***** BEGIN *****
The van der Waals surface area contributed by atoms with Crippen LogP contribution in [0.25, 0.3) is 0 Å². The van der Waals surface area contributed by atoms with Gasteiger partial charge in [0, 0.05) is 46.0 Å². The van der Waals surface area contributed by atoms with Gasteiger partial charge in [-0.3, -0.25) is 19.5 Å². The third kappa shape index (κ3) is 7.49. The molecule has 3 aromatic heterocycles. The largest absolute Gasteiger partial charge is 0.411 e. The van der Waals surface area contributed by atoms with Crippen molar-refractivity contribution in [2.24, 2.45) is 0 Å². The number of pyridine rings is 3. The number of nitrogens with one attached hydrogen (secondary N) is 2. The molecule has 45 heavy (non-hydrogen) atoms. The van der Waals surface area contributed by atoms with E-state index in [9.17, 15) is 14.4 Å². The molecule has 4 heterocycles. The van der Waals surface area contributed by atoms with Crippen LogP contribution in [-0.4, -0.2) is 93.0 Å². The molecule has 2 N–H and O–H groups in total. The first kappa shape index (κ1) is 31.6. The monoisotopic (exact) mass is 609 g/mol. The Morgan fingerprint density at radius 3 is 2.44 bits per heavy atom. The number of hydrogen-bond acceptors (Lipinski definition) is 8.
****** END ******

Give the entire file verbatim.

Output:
The van der Waals surface area contributed by atoms with Crippen LogP contribution in [0.25, 0.3) is 0 Å². The van der Waals surface area contributed by atoms with Gasteiger partial charge in [0, 0.05) is 46.0 Å². The van der Waals surface area contributed by atoms with Gasteiger partial charge in [-0.3, -0.25) is 19.5 Å². The third kappa shape index (κ3) is 7.49. The molecule has 3 aromatic heterocycles. The largest absolute Gasteiger partial charge is 0.411 e. The van der Waals surface area contributed by atoms with Crippen molar-refractivity contribution in [2.24, 2.45) is 0 Å². The number of pyridine rings is 3. The number of nitrogens with one attached hydrogen (secondary N) is 2. The molecule has 45 heavy (non-hydrogen) atoms. The van der Waals surface area contributed by atoms with E-state index in [9.17, 15) is 14.4 Å². The molecule has 4 heterocycles. The van der Waals surface area contributed by atoms with Crippen LogP contribution in [-0.4, -0.2) is 93.0 Å². The molecule has 2 N–H and O–H groups in total. The first kappa shape index (κ1) is 31.6. The monoisotopic (exact) mass is 609 g/mol. The Morgan fingerprint density at radius 3 is 2.44 bits per heavy atom. The number of hydrogen-bond acceptors (Lipinski definition) is 8.